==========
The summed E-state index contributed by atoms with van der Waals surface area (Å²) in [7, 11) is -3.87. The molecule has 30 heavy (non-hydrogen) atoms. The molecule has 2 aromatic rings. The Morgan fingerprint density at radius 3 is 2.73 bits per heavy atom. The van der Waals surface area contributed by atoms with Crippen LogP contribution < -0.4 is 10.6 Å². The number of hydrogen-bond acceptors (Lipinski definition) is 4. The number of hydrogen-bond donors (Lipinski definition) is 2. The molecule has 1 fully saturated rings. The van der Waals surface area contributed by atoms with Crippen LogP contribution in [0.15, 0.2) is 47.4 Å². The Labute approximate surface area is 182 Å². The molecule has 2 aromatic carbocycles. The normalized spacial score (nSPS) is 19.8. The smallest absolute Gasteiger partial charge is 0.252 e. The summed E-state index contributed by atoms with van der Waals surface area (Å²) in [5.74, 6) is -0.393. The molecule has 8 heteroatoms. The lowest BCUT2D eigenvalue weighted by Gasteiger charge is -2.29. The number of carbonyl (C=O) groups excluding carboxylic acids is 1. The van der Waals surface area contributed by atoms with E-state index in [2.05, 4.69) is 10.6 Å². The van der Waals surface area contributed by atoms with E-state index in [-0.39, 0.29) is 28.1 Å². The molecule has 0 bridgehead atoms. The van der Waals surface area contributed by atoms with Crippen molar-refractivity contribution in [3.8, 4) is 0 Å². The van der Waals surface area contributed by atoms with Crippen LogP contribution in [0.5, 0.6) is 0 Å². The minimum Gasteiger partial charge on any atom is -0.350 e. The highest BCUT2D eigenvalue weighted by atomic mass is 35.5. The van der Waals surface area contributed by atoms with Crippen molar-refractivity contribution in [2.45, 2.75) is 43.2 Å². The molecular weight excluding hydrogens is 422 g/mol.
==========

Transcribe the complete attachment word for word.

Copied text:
The summed E-state index contributed by atoms with van der Waals surface area (Å²) in [7, 11) is -3.87. The molecule has 30 heavy (non-hydrogen) atoms. The molecule has 2 aromatic rings. The Morgan fingerprint density at radius 3 is 2.73 bits per heavy atom. The van der Waals surface area contributed by atoms with Crippen LogP contribution < -0.4 is 10.6 Å². The number of hydrogen-bond acceptors (Lipinski definition) is 4. The number of hydrogen-bond donors (Lipinski definition) is 2. The molecule has 1 fully saturated rings. The van der Waals surface area contributed by atoms with Crippen LogP contribution in [0.15, 0.2) is 47.4 Å². The Labute approximate surface area is 182 Å². The molecule has 2 aromatic carbocycles. The normalized spacial score (nSPS) is 19.8. The smallest absolute Gasteiger partial charge is 0.252 e. The summed E-state index contributed by atoms with van der Waals surface area (Å²) in [5.74, 6) is -0.393. The molecule has 8 heteroatoms. The lowest BCUT2D eigenvalue weighted by Gasteiger charge is -2.29. The number of carbonyl (C=O) groups excluding carboxylic acids is 1. The van der Waals surface area contributed by atoms with E-state index in [2.05, 4.69) is 10.6 Å². The van der Waals surface area contributed by atoms with E-state index in [-0.39, 0.29) is 28.1 Å². The molecule has 0 bridgehead atoms. The van der Waals surface area contributed by atoms with Crippen molar-refractivity contribution in [3.8, 4) is 0 Å². The van der Waals surface area contributed by atoms with Crippen LogP contribution in [0.5, 0.6) is 0 Å². The minimum Gasteiger partial charge on any atom is -0.350 e. The highest BCUT2D eigenvalue weighted by atomic mass is 35.5. The van der Waals surface area contributed by atoms with Crippen molar-refractivity contribution in [2.45, 2.75) is 43.2 Å². The molecular weight excluding hydrogens is 422 g/mol.